Hyperdimension Neptunia Re;Birth3: V Generation - PS Vita Review

The latest Hyperdimension game for the Vita makes the most of the handheld and series

Farming Simulator 15 - PC Review

Down on the farm - again. This simulator provides plenty to do for fans of the series

The Witcher 3: Wild Hunt - Xbox One Review

The latest in the Witcher series does almost everything well - a definite Game of the Year contender


This shooter gets almost everything right, throwing lots at you but making it fun

Big Pharma - PC Preview

A fun simulation game with some social commentary to share as well

Saturday, December 10, 2011

Couple of quick thoughts tonight

One? I enjoyed the VGA's - there were some cool trailers shown. Most interesting? Mass Effect 3 for me, but Transformers and The Last of Us caught my eye too.

Also? After a few friends suggested I try it, I thought I'd go ahead and give DC Universe Online a try since it's free now. Can't say the process has been a smooth one so far. For starters, it's a 17 gig install. That took all afternoon to download and install. Intro cinematic was cool, and character creation wasn't bad - but then I made the mistake of trying to actually play.

Trying is the key term. I was #2,831 in the free queue. Good. Lord. 45 minutes later, I was #1,922. I gave up. We'll see if I have any more luck at a different day and time, but not a good first impression overall.

Friday, December 9, 2011

Gaming thoughts 12/9/11 - RPG's...

Buckle up - this is going to be a longer one. :)

So my game playing volume has been down quite a bit of late. I still have a huge backlog of games to try and get through in the near future, but of late my playlist has largely been comprised of:

- Record of Agarest War
- Risen
- Neverwinter Nights 2
- Lunar: Silver Star Harmony
- King's Bounty: Crossworlds
- Gyromancer
- Skyrim

Pretty healthy list of games really, but what do they all have in common? They're RPG's - or perhaps, they have RPG elements to them. I've been thinking about this topic since Dragon Age 2 came out (a game I bought immediately, played, thoroughly enjoyed though perhaps not quite as much as the original, which I am playing now again).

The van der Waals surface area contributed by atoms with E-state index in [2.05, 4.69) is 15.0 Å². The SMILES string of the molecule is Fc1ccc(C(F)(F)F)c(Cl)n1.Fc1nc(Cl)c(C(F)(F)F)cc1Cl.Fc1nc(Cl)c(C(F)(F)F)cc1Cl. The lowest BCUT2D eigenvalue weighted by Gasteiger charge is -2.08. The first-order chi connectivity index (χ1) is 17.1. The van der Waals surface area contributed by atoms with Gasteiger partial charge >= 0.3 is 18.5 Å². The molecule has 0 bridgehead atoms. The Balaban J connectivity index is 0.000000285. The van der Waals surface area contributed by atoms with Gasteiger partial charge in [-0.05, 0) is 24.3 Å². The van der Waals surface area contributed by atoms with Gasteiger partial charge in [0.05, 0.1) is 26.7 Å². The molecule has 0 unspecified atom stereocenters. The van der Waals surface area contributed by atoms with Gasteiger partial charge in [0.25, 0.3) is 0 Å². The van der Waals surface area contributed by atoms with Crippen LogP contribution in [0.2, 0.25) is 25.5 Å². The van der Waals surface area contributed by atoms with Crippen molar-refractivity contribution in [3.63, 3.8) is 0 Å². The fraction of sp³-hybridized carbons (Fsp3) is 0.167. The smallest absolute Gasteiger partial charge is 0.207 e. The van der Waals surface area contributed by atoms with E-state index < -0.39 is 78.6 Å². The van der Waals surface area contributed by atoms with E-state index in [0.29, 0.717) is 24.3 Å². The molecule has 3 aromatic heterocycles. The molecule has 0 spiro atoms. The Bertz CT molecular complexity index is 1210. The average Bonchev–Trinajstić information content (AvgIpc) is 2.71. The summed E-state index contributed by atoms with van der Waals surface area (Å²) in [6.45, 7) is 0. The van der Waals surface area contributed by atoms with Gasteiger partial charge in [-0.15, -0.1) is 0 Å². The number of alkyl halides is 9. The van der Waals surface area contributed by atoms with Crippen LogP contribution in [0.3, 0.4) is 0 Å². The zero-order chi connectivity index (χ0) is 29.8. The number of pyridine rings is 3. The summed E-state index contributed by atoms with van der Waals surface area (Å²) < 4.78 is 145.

Ultima: Exodus and Dragon Warrior were my first two RPG titles back on the NES. I was hooked. This was back before I had played tabletop RPGs or even collectible card games. There was something I found very addicting to the entire system though - I loved the fact that storylines were a part of the game itself and not just some filler in an instruction manual. I got every excited when I gained levels and gear - feeling that there was a true sense of progression beyond just improvement of my own skills or the temporary powerups found in action or shooter titles. I was someone who played and beat some of the tougher games out that generation that tested my reflexes and memorization - titles like Contra or Ghosts n' Goblins. But I appreciated the strategic, slower pace of RPGs.

Ultima: Exodus - one of my first RPG experiences. Turns out, it was lacking in RP

Thing is, it was not until much later that I realized the RPG titles I loved were lacking something. Turned out, the role-playing games lacked... role-playing for the most part. Sure, you could walk around different areas, maybe do this side objective or that one, but the storyline was a very static thing - you were just along for the ride and there were no consequences of weight. I think one of the first titles I played that really made me feel like I have choices that could impact things was Neverwinter Nights on my PC.